For years, Thanksgiving for many Moab residents has included a delicious community-wide meal, where one could sit with old friends and make several new ones at the same time. The annual Thanksgiving meal has been held by Moab nonprofit WabiSabi for the last 15 years, bringing hundreds of Moab residents from all walks of life together for a multi-course feast with traditional Thanksgiving foods. As the COVID-19 pandemic rages on, large gatherings are on pause, but the holiday meal tradition will continue – this year, meals must be ordered ahead of time and will be delivered by volunteers.

WabiSabi has partnered with Sweet Cravings Bakery and Bistro and The Synergy Company (a Moab-based nutritional supplement business) to bring the community the 16th Annual Thanksgiving Meal: COVID Edition.

Between now and Sunday, Nov. 22, Moab residents may order a Thanksgiving meal — with vegetarian or gluten-sensitive options – so long as supplies last. Meals are on a first-come, first-serve basis. The traditional meal consists of a slice of whole turkey breast with gravy, mashed potatoes, stuffing, a vegetable side, a homemade roll with strawberry jam, cranberry sauce and a surprise dessert. The vegetarian/gluten-sensitive option will include a veggie frittata, salad and a macaroon.

WabiSabi Program Director Megan Millar said that The Synergy Company has provided the funding for Sweet Cravings to prepare the meals, while WabiSabi is coordinating the event, including the volunteers that will do the deliveries.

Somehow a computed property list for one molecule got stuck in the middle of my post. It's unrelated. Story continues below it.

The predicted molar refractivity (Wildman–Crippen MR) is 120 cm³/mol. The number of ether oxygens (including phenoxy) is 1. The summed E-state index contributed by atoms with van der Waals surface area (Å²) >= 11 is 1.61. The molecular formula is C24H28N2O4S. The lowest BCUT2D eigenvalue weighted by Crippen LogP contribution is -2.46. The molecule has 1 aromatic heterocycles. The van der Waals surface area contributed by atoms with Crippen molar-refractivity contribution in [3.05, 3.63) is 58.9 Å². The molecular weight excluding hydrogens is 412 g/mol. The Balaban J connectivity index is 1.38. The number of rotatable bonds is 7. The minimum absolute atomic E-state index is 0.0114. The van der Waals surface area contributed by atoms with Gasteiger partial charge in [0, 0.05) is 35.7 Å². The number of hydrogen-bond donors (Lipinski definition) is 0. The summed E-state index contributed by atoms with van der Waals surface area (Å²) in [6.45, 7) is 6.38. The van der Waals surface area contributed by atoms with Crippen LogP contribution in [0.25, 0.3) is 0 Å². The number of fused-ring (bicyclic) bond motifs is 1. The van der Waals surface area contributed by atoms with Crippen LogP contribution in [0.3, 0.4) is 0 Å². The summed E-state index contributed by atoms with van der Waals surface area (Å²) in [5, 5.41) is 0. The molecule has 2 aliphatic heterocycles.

Meals will be delivered on Thanksgiving morning, Thursday, Nov. 26, between 9 a.m. and noon. Due to the volume of deliveries, Millar said, meals will be delivered cold and need to be heated in an oven or microwave.

She encouraged anyone hesitating to order out of concern it may take away from someone who needs it more not to worry, and to go ahead and place an order. Millar said WabiSabi worked with local organizations to connect the meals with persons most at-need before opening the meals up to the rest of the community. Complimentary meals have also been ordered for hospital staff.

She also pointed out that, as the community copes with the COVID-19 pandemic, “need” takes on a new meaning: Some who may be able to financially afford a Thanksgiving meal may be limited in the ability to prepare it in the absence of a group gathering.

Millar also said WabiSabi had received “a huge outpouring of support” from volunteers, many of whom are working in pairs to deliver the meals. While there are enough volunteers to do the deliveries, WabiSabi is still seeking financial contributions to support the program. Any additional funds raised by the Thanksgiving community meals will go to support WabiSabi’s nonprofit partners – other area-nonprofits that WabiSabi supports with mentorship as well as materials and funds derived from its donation-based thrift store (160 E. 100 South, Moab).

Millar said that supporting the WabiSabi Thanksgiving meal fits with the Thanksgiving spirit.

“It’s a way to give back on this holiday that is all about giving back,” she said.

Millar expressed thankfulness to Sweet Cravings and The Synergy Company.

“Without their support, this would not be able to happen,” she said.

To make a donation, go to www.wabisabimoab.org/thanksgiving or mail a check to 160 E. 100 South, Moab, 84532, with “Thanksgiving” written in the memo line.

To order a meal, call 435-259-2553 and provide an address for delivery and a phone number. Orders may also be made online at www.wabisabimoab.org/thanksgiving.